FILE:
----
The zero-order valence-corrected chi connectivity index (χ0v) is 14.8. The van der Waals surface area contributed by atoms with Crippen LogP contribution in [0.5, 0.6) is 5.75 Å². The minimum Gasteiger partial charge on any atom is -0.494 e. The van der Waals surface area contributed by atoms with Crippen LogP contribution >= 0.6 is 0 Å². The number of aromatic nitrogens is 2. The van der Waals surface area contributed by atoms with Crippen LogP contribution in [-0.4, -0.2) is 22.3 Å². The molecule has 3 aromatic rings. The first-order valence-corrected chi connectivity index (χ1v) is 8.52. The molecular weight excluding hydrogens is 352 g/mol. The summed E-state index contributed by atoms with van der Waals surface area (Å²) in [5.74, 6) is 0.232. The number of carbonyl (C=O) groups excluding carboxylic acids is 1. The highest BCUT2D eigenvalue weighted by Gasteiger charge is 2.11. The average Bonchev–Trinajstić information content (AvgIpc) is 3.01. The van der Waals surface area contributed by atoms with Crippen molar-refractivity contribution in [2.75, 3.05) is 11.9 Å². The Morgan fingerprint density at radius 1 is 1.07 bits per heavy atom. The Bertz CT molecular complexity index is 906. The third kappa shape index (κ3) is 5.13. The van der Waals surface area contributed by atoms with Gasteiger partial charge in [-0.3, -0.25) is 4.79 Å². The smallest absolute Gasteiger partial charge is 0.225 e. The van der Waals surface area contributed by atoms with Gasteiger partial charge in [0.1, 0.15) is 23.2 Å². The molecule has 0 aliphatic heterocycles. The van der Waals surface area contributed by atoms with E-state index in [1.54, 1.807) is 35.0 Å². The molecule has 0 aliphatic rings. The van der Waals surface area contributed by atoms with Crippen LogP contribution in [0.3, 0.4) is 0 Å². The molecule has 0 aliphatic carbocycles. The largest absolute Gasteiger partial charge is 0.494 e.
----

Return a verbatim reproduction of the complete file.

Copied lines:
The zero-order valence-corrected chi connectivity index (χ0v) is 14.8. The van der Waals surface area contributed by atoms with Crippen LogP contribution in [0.5, 0.6) is 5.75 Å². The minimum Gasteiger partial charge on any atom is -0.494 e. The van der Waals surface area contributed by atoms with Crippen LogP contribution >= 0.6 is 0 Å². The number of aromatic nitrogens is 2. The van der Waals surface area contributed by atoms with Crippen LogP contribution in [-0.4, -0.2) is 22.3 Å². The molecule has 3 aromatic rings. The first-order valence-corrected chi connectivity index (χ1v) is 8.52. The molecular weight excluding hydrogens is 352 g/mol. The summed E-state index contributed by atoms with van der Waals surface area (Å²) in [5.74, 6) is 0.232. The number of carbonyl (C=O) groups excluding carboxylic acids is 1. The highest BCUT2D eigenvalue weighted by Gasteiger charge is 2.11. The average Bonchev–Trinajstić information content (AvgIpc) is 3.01. The van der Waals surface area contributed by atoms with Crippen molar-refractivity contribution in [2.75, 3.05) is 11.9 Å². The Morgan fingerprint density at radius 1 is 1.07 bits per heavy atom. The Bertz CT molecular complexity index is 906. The third kappa shape index (κ3) is 5.13. The van der Waals surface area contributed by atoms with Gasteiger partial charge in [-0.3, -0.25) is 4.79 Å². The smallest absolute Gasteiger partial charge is 0.225 e. The van der Waals surface area contributed by atoms with Gasteiger partial charge in [0.1, 0.15) is 23.2 Å². The molecule has 0 aliphatic heterocycles. The van der Waals surface area contributed by atoms with E-state index in [1.54, 1.807) is 35.0 Å². The molecule has 0 aliphatic rings. The van der Waals surface area contributed by atoms with Crippen LogP contribution in [0.3, 0.4) is 0 Å². The molecule has 0 aliphatic carbocycles. The largest absolute Gasteiger partial charge is 0.494 e.